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Shavuot 101


Historically one of the three central pilgrimage holidays, today it is lesser known and not universally observed. Still the meaning of the holiday and its customs provide a wonderful opportunity to celebrate an inclusion vision of Judaism.

Shavuot is the known as the festival of weeks, falling 7 weeks after the start of Passover. In ancient times, Shavuot was one of three pilgrimage festivals, for which people came to the Holy Temple in Jerusalem. It was timed with the start of the harvest season and pilgrims brought offerings from the first of the harvest. Today, the agrarian roots of the holiday are central to its celebration in the State of Israel where it is a time to celebrate the agricultural successes of the country. According to rabbinic tradition, Shavuot is also the time when the Torah was given at Sinai.

Book of Ruth: In addition to regular synagogue prayers, the biblical Book of Ruth is read on Shavuot. It tells the tale of Ruth, a Moabite woman, who after the death of her husband follows her mother-in-law Naomi back to the city of Bethlehem. In the process, Ruth declares, “where ever you go, I will go, where ever you sleep I will sleep, your people are my people, your God is my God.” Which is understood by Jewish tradition as a declaration of conversion. Upon returning to Bethlehem, the women are very poor and Ruth goes out to collect the remains of the harvest in the field of Boaz. Boaz and Ruth eventually marry and from their line descends David, King of Israel who is said to be the forefather of the messiah. Read more about the meaning of the Book of Ruth.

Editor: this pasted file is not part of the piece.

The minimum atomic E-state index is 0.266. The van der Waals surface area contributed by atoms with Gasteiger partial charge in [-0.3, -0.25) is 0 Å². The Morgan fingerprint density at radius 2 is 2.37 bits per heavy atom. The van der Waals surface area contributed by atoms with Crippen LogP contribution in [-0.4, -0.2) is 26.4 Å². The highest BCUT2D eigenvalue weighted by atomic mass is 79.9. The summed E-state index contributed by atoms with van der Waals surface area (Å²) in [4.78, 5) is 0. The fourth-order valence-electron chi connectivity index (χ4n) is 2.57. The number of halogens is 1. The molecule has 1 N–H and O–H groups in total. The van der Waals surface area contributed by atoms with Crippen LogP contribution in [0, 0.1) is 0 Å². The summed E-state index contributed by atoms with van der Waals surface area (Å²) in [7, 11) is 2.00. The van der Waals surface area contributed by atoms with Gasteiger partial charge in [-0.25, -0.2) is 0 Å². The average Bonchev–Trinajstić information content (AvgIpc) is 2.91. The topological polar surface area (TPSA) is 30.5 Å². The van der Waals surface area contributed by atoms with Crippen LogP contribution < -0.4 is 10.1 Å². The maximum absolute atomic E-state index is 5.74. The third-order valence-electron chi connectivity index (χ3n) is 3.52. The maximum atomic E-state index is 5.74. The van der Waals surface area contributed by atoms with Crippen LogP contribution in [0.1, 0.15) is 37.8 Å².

Sinai: In Jewish tradition, the revelation at Sinai is essential element of the Jewish relationship with God. It is said that every Jew, past and present, stood at Sinai, a phrase that is understood metaphorically and literally by different Jewish denominations. Whatever interpretation, the meaning is profound, pointing to the importance of the Sinai moment. As it is told in the Bible, when the Jews gathered at Mt. Sinai, God revealed the Torah to them and established the covenant with the Jewish people for all eternity. For religious Jews, and even many non-religious Jews, the Torah is the basis of Jewish life.

Food Traditions: In contrast to other Jewish holidays where meat dishes often take a central place, it is traditional among many communities to eat primarily dairy on Shavuot. Among the reasons cited for this is that as the Jews prepared at Sinai for the revelation of the Torah, they ate no meat. For some traditional Shavuot dairy dishes check out our recipe section.


Holiday 101